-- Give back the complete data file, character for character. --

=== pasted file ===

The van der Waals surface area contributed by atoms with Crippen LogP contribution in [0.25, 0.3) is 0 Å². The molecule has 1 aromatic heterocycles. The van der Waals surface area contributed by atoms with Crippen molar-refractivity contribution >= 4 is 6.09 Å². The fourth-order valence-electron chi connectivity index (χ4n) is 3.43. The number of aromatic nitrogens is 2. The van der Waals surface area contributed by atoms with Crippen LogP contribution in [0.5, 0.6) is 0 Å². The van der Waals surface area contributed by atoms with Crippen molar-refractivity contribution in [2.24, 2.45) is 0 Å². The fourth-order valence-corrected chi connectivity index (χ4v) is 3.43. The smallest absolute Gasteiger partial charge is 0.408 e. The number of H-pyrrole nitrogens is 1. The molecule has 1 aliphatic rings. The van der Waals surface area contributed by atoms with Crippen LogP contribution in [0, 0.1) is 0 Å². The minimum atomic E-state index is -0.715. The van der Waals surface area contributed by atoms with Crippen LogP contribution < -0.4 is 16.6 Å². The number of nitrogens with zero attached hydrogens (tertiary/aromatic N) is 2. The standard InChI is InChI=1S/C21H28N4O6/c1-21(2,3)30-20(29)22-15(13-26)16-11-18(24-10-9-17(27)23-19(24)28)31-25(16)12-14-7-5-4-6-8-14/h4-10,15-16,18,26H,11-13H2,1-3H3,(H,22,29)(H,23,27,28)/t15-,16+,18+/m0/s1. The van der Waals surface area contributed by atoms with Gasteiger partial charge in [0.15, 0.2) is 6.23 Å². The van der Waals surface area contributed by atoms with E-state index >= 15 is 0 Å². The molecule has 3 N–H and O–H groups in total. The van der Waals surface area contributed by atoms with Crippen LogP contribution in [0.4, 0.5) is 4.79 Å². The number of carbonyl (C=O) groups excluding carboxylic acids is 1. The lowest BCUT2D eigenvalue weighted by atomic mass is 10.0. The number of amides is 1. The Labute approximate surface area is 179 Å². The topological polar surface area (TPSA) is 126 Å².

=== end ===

The van der Waals surface area contributed by atoms with Crippen LogP contribution in [0.25, 0.3) is 0 Å². The molecule has 1 aromatic heterocycles. The van der Waals surface area contributed by atoms with Crippen molar-refractivity contribution >= 4 is 6.09 Å². The fourth-order valence-electron chi connectivity index (χ4n) is 3.43. The number of aromatic nitrogens is 2. The van der Waals surface area contributed by atoms with Crippen LogP contribution in [0.5, 0.6) is 0 Å². The van der Waals surface area contributed by atoms with Crippen molar-refractivity contribution in [2.24, 2.45) is 0 Å². The fourth-order valence-corrected chi connectivity index (χ4v) is 3.43. The smallest absolute Gasteiger partial charge is 0.408 e. The number of H-pyrrole nitrogens is 1. The molecule has 1 aliphatic rings. The van der Waals surface area contributed by atoms with Crippen LogP contribution in [0, 0.1) is 0 Å². The minimum atomic E-state index is -0.715. The van der Waals surface area contributed by atoms with Crippen LogP contribution < -0.4 is 16.6 Å². The number of nitrogens with zero attached hydrogens (tertiary/aromatic N) is 2. The standard InChI is InChI=1S/C21H28N4O6/c1-21(2,3)30-20(29)22-15(13-26)16-11-18(24-10-9-17(27)23-19(24)28)31-25(16)12-14-7-5-4-6-8-14/h4-10,15-16,18,26H,11-13H2,1-3H3,(H,22,29)(H,23,27,28)/t15-,16+,18+/m0/s1. The van der Waals surface area contributed by atoms with Gasteiger partial charge in [0.15, 0.2) is 6.23 Å². The van der Waals surface area contributed by atoms with E-state index >= 15 is 0 Å². The molecule has 3 N–H and O–H groups in total. The van der Waals surface area contributed by atoms with Crippen LogP contribution in [0.4, 0.5) is 4.79 Å². The number of carbonyl (C=O) groups excluding carboxylic acids is 1. The lowest BCUT2D eigenvalue weighted by atomic mass is 10.0. The number of amides is 1. The Labute approximate surface area is 179 Å². The topological polar surface area (TPSA) is 126 Å².